Keeping expectations is very important. Establish contact hours so that parents know you will only communicate with them during the school day. Let them know you do not check your school email during the evenings and weekends.
Do not add or remove your school apps from your personal phone. This will make setting and keeping these communication boundaries easier.
Teachers have families, friends, and other tasks outside of school. Setting these expectations of contact hours is very important to me, and most parents respect that.
Making parents feel valuable
Teachers can foster a positive relationship with parents by making them feel valued.
Parents are the experts on knowing their children when they come to school for the first time. Asking your parents questions about anything important will make them feel valued. Contacting parents throughout the school year will make them feel appreciated. It will also send the message to parents that the teacher cares about the child’s best interest.
When interacting with parents, do it in a calming, warm, and positive way. As teachers, we want to work with them as a team to ensure the best needs of our students. They will respond positively when they know that their child’s teacher has their best interest.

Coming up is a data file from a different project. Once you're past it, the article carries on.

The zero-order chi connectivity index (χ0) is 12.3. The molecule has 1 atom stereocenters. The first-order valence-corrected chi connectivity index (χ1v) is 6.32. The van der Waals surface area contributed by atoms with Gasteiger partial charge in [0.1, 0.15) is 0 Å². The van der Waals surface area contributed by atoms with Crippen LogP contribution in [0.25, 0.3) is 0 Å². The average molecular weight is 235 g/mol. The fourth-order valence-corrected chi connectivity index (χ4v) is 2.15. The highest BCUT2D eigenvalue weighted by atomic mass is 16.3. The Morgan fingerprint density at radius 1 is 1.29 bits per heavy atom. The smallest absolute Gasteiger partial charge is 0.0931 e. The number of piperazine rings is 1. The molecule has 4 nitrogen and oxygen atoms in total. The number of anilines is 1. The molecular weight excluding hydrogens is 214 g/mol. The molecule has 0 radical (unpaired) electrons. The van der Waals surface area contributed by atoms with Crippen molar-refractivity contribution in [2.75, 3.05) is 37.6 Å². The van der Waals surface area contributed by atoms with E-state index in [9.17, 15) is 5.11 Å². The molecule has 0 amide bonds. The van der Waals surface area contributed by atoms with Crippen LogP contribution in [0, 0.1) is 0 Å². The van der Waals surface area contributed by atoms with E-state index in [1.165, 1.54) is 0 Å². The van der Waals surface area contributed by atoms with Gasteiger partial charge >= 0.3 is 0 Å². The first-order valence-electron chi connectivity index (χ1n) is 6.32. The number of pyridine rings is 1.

Parents want you to create positive parent-teacher relationships.
At the beginning of the school year, we receive new classroom lists as teachers. My mind would always wonder how their personalities would bloom during the school year. Coworkers of mine would always want to tell me about the “good kids and bad kids.” I always try to have the mentality that my students are always welcome. My students have a clean slate and a fresh start at the beginning of each year.
This is also important when building that relationship with parents and guardians. Never make assumptions about your students based on past revelations from former teachers. Please get to know the students and their families. Also, never make assumptions about a student’s family. Learn about the students and their families, cultures, backgrounds, and interests.
Trust is one of the most critical elements for building open communication with parents. Without trusting you, your parents are not going to listen to you. Without trust, parents won’t know if you have their child’s best academic or emotional needs at heart. They won’t follow your lead when you make suggestions to help improve their child’s success at school.
You’ll need to work hard on building up the way you communicate throughout the school year. Set expectations and choose how you are going to communicate each school year. Be open, positive, and willing to work as a team. Working as a team with parents will ensure that they can trust you, listen to you, and be more open to communicating throughout the school year.
I hope these 5 ways to create positive parent-teacher relationships have given you some good ideas on how best to communicate with the families in your school.
- How to Organize Student Led Conferences
- How To Get Students Invested In Their Learning Using Student Led Teaching
- Ontario Report Card Comments